Word Chain Scavenger Hunt
This scavenger hunt can be setup in a moment, and variations can be easy enough for kids, or quite challenging for adults. It plays like a scavenger hunt, except you do not need to prepare a list of items, just the first item and the number of items to collect. The "list" is made up by the players during the course of the game by chaining words. Words can be chained by matching the last two letters of the last item to the first two of the next item, in either direction. This sounds easy, but can be difficult and perhaps impossible depending on the first word chosen.
For instance, the first item to start with is a leaf, so you collect that, a pole (pole and leaf chain together into "PoLeaf"), an afgan (sweater), an animal, an alligator (toy), and an orange. These items for the word chain "PoLeAfgAnimAlligatOrange". Pole was chained to the beginning of leaf, while the other words were chained to the end. The order does not matter, as long as the word forms a single chain. This scavenger hunt can be played indoors, outdoors, camping, and during the course of vacations. Pretty much anytime and anywhere.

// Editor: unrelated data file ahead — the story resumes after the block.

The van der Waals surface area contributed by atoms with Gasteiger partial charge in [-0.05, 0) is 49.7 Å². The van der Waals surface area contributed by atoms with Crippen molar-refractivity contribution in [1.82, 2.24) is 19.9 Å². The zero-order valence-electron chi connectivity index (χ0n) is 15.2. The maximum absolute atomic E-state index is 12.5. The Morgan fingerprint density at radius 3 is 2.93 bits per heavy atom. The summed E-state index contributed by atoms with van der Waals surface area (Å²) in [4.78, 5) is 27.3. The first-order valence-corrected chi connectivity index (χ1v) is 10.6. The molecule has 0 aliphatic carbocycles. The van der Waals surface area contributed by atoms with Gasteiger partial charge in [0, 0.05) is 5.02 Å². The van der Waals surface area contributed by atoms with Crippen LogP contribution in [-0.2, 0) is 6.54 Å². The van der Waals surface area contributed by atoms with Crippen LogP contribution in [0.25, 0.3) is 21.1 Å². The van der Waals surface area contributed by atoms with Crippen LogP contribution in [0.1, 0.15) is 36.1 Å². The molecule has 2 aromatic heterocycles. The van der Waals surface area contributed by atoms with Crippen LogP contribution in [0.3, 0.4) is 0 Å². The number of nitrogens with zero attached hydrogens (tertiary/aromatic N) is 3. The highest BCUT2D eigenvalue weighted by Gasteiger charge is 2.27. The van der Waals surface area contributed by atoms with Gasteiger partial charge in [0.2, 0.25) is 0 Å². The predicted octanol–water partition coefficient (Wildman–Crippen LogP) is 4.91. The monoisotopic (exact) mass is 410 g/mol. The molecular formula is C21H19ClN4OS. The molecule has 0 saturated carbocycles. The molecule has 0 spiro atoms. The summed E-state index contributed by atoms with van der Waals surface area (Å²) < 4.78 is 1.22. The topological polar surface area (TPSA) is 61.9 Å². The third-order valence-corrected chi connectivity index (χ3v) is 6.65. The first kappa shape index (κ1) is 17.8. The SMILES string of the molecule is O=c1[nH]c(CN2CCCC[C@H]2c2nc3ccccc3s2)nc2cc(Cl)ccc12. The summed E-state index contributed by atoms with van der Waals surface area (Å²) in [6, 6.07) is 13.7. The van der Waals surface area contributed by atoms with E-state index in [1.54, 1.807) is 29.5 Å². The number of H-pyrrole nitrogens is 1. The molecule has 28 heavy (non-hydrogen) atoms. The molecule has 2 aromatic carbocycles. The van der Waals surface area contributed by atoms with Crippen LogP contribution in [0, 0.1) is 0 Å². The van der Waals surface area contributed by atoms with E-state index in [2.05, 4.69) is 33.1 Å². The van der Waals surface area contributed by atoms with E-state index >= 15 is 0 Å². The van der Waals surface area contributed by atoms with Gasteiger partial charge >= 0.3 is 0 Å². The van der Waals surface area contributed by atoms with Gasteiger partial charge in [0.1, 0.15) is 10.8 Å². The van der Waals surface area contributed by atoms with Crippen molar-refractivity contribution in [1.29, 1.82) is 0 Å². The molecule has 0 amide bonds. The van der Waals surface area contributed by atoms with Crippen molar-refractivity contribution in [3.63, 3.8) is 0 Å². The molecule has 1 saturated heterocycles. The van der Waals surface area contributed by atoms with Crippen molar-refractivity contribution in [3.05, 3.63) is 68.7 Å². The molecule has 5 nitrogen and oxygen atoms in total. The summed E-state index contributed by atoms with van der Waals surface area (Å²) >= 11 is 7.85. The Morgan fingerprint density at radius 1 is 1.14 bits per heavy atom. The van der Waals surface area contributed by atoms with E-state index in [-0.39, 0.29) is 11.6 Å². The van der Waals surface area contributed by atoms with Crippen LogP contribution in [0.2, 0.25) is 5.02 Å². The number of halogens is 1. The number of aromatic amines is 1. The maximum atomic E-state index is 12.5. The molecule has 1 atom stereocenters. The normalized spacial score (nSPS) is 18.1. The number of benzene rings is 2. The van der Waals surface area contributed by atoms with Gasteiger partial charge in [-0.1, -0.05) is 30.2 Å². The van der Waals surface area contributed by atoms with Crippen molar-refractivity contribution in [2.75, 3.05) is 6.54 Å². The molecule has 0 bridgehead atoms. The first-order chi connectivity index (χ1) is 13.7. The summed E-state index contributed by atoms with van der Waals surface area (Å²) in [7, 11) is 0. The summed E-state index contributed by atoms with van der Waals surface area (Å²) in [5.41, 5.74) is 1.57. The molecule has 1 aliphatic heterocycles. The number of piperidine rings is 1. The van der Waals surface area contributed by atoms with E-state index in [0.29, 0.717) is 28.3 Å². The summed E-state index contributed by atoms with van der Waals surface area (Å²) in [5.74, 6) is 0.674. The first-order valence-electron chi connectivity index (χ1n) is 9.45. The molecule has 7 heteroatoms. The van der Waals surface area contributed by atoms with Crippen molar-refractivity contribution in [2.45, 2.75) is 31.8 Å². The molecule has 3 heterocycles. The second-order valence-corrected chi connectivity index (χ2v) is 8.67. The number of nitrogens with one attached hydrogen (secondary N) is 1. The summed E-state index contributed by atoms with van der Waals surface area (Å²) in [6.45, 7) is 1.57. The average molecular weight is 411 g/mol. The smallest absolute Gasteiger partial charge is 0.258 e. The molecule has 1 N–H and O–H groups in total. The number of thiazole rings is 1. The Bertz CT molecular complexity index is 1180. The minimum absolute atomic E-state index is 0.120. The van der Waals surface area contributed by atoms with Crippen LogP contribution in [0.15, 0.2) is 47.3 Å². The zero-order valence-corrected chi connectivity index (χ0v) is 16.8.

I recommend single word items only. When a team gets stumped on an item, they should be free to change out items they already collected. For your first time planning one of these games, I recommend trying a game of five or ten items, or one of the time limit variations with no limit on items.
Here are some variations that simplify the game:
Dictionaries can make the game go nicer, especially for young adults who do not have rich vocabulary skills. For kids ages 8 to 13, let them collect items just by chaining the first and last letters. Kids 6 to 8 will normally know the first letters of words much better than the last letters, so it works best for them to just find words that start with a particular letter. And allowing players/teams to pick their first item can make the game easier especially in areas of limited resources.
If you want to use a time limit, try these variations such as collecting as many items as you can within a set time frame, or allowing multiple-word items. When multiple-word items are allowed you can subtract points for each break in the word chain. For example, give one point per item, so a ten item chain with two breaks is eight points.
Another variation is to have a set number of items, perhaps just five items, but to win you must have the shortest word chain with five items. This version is game for those serious scavenger hunters.
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